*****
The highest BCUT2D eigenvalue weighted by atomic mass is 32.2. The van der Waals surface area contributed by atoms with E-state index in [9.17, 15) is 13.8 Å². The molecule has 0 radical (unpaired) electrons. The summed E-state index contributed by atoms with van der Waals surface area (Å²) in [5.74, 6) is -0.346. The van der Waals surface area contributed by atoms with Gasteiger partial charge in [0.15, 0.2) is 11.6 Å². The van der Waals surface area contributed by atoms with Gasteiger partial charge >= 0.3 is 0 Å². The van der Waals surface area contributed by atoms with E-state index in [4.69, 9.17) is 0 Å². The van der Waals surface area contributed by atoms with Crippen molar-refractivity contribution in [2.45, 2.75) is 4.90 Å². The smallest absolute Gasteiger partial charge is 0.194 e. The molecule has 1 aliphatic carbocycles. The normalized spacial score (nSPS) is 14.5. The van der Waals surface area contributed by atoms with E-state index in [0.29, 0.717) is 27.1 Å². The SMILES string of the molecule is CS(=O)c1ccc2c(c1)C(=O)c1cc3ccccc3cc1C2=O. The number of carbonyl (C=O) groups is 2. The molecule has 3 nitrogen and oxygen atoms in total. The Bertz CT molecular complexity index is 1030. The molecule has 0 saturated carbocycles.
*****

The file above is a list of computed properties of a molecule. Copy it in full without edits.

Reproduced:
The highest BCUT2D eigenvalue weighted by atomic mass is 32.2. The van der Waals surface area contributed by atoms with E-state index in [9.17, 15) is 13.8 Å². The molecule has 0 radical (unpaired) electrons. The summed E-state index contributed by atoms with van der Waals surface area (Å²) in [5.74, 6) is -0.346. The van der Waals surface area contributed by atoms with Gasteiger partial charge in [0.15, 0.2) is 11.6 Å². The van der Waals surface area contributed by atoms with Gasteiger partial charge >= 0.3 is 0 Å². The van der Waals surface area contributed by atoms with E-state index in [4.69, 9.17) is 0 Å². The van der Waals surface area contributed by atoms with Crippen molar-refractivity contribution in [2.45, 2.75) is 4.90 Å². The smallest absolute Gasteiger partial charge is 0.194 e. The molecule has 1 aliphatic carbocycles. The normalized spacial score (nSPS) is 14.5. The van der Waals surface area contributed by atoms with E-state index in [0.29, 0.717) is 27.1 Å². The SMILES string of the molecule is CS(=O)c1ccc2c(c1)C(=O)c1cc3ccccc3cc1C2=O. The number of carbonyl (C=O) groups is 2. The molecule has 3 nitrogen and oxygen atoms in total. The Bertz CT molecular complexity index is 1030. The molecule has 0 saturated carbocycles.